A change of tack: Is the Modi government being more open this year?
There seems to be a marked difference in the character of the central government from the time it came into being in 2014 to the current expansion of Prime Minister Narendra Modi's Cabinet.
Back in 2014, it was viewed as the most secretive and centralised dispensation since independence. The doors of ministries, including the PMO, were shut for journalists. There were speculations galore that even the Home Minister, the post second only to the Prime Minister, did not have much say in the functioning of the government.
The Home Secretary, who is the bureaucratic head of the ministry, was changed twice. The whisperings in the power corridors suggested that the Home Minister was not taken into confidence before being shunted out. Modi reportedly summoned another minister during a meeting with an industrialist at a five-star hotel in Delhi.
Touting 'minimum government, maximum governance' as his mantra, Modi had constituted a smaller Council of Ministers as compared to his predecessors. One of the motives was to keep the power centralised in the hands of the Prime Minister for effective decision-making.
Two years ago, Modi was still a stranger to the echelons of power in Delhi. Unlike most previous prime ministers, he had catapulted to the top post after proving his credentials on the regional turf of Gujarat. The ways and norms of the power structure of the national capital were unknown to Modi - not only was he unfamiliar with them, but uncomfortable.
In the words of TV anchor Arnab Goswami, Modi was an "outsider in Lutyens Zone's cosy club".
Modi's unsavoury relationship with media had further made his initial steps appear a bit jittery. Call it self-restraint or lack self-confidence, but this was the reason he had kept the domestic media at bay for his first two years in office.
However, the Cabinet expansion and some other recent development indicate a palpable change in the style of functioning of the government.
People associated with day-to-day activities of the government suggest that there is a new openness. Decisions are no longer made behind iron curtains.
One might assume that it is a far more confident government today as compared to 2014.
Borrowing again from Arnab Goswami's lexicon, Modi's equation with the "Lutyens Zone's cozy club" seems to have improved during the past two years. Well, at least with a section of that exclusive coterie.
A decentralisation of power
Modi managed the affairs of the government with 51 ministers for two years. That meant more power was concentrated in his hands. Now, a Council of 78 ministers is likely to result in the devolution of this power. It clearly suggests the Prime Minister is willing to repose more trust in his colleagues now.
Modi has mostly chosen low-key and down-to-earth leaders as his new ministers. In fact, two of these ministers - Arjun Meghwal and Mansukh Mandaviya - arrived for the oath-taking ceremony riding bicycles.
Terming the Cabinet expansion as a positive development, a senior journalist who's covered various ministries says, "Leaders like Meghwal and Manadviya have always been easily accessible. They have enjoyed a good relationship with the media unlike some of the present ministers. Their induction into the government will definitely improve its dialogue with the media."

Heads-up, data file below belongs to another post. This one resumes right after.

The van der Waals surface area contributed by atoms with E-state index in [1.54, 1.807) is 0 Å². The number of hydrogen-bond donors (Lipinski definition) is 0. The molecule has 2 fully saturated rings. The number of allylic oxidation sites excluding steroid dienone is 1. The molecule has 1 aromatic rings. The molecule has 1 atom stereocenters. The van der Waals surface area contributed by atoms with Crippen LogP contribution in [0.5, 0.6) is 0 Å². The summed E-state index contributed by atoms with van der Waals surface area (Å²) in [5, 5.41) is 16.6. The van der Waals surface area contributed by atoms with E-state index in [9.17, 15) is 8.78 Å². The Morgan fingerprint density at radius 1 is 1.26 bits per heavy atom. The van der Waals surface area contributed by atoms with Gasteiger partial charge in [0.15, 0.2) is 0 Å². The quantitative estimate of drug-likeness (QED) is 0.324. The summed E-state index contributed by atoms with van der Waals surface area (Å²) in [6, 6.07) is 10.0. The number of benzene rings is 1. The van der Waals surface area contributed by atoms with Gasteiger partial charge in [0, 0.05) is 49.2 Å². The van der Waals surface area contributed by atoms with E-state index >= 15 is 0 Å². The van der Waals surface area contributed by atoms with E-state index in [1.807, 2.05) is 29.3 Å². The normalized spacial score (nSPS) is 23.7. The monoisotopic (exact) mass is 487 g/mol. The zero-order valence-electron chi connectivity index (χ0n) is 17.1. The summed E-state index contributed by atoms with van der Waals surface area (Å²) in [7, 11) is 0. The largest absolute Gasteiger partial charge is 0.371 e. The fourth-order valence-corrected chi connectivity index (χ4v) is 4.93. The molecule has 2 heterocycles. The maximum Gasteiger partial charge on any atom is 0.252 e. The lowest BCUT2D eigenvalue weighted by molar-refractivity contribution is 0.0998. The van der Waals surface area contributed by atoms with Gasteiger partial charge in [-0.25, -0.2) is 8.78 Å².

The same journalist claims to have noticed several positive changes in many ministries during past few months. "Officials of most ministries had stopped interacting with outsiders as they were afraid of being monitored. But, now they are once again calling people and discussing policies," he says.
The impact of the Cabinet reshuffle
The Ministry for Human Resources Development (HRD) has attracted most attention after PMO during the past two years, albeit mostly for wrong reasons. Many journalists share stories of how Smriti Irani had turned this ministry into an impenetrable citadel, much like the PMO. Her rude and arrogant behaviour had become an established fact in power corridors.
Even RSS leaders were apparently unhappy with Irani's behaviour.
In contrast, the new HRD Minister Prakash Javdekar is known for his politeness. He is known to enjoy cordial relations with the media. It goes to Javdekar's credit that his previous tenure in Environment Ministry was unblemished.
He only came under fire twice. The first was when he was criticised for using a SUV bought in the name of Odisha's forest department. The second time, it was for exempting Adani's Mundra port from its Rs 200 crore fine. Yet, he never lost his cool and maintained healthy ties with the journalists.
The Prime Minister and the media
Modi's aversion to a section of media needs no description. This was the reason PMO was virtually made a prohibited zone for the scribes after his ascension to power. He still hasn't appointed a media advisor.
The Prime Minister chose to talk only to a selected media houses on the first anniversary of his government. However, there seems to be a shift in his media strategy during the second year in office.
Modi first gave an account of his performance in an interview to the Wall Street Journal. It was followed by a meeting with the leading editors of the country. His interview was published in many popular newspapers of the country. He has also said that these interactions with the media would continue in the future.
Although, not yet sufficient, it is still a step in the right direction. The second year of Modi government is clearly more stable, open and liberal than the previous year.
But can it be termed as a permanent change? Is it sufficient? It's perhaps still too early to answer these questions. Maybe we'll get our answer next year with anniversary No. 3.
Edited by Aleesha Matharu